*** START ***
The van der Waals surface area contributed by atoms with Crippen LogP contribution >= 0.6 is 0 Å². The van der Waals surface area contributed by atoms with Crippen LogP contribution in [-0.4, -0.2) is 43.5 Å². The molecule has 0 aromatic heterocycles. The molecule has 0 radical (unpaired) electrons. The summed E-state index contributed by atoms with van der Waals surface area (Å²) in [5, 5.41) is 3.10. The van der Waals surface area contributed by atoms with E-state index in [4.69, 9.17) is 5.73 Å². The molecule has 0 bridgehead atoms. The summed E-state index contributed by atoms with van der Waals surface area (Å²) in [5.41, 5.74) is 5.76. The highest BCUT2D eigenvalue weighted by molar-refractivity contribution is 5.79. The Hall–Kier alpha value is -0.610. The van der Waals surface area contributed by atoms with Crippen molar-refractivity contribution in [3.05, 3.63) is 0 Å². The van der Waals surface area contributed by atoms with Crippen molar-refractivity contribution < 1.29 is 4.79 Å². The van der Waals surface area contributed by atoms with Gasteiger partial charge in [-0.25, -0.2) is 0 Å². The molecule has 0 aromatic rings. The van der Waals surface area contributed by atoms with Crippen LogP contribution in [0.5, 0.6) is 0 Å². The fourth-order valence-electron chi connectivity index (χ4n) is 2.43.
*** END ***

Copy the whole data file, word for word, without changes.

The van der Waals surface area contributed by atoms with Crippen LogP contribution >= 0.6 is 0 Å². The van der Waals surface area contributed by atoms with Crippen LogP contribution in [-0.4, -0.2) is 43.5 Å². The molecule has 0 aromatic heterocycles. The molecule has 0 radical (unpaired) electrons. The summed E-state index contributed by atoms with van der Waals surface area (Å²) in [5, 5.41) is 3.10. The van der Waals surface area contributed by atoms with E-state index in [4.69, 9.17) is 5.73 Å². The molecule has 0 bridgehead atoms. The summed E-state index contributed by atoms with van der Waals surface area (Å²) in [5.41, 5.74) is 5.76. The highest BCUT2D eigenvalue weighted by molar-refractivity contribution is 5.79. The Hall–Kier alpha value is -0.610. The van der Waals surface area contributed by atoms with Crippen molar-refractivity contribution in [3.05, 3.63) is 0 Å². The van der Waals surface area contributed by atoms with Crippen molar-refractivity contribution < 1.29 is 4.79 Å². The van der Waals surface area contributed by atoms with Gasteiger partial charge in [-0.25, -0.2) is 0 Å². The molecule has 0 aromatic rings. The van der Waals surface area contributed by atoms with Crippen LogP contribution in [0.5, 0.6) is 0 Å². The fourth-order valence-electron chi connectivity index (χ4n) is 2.43.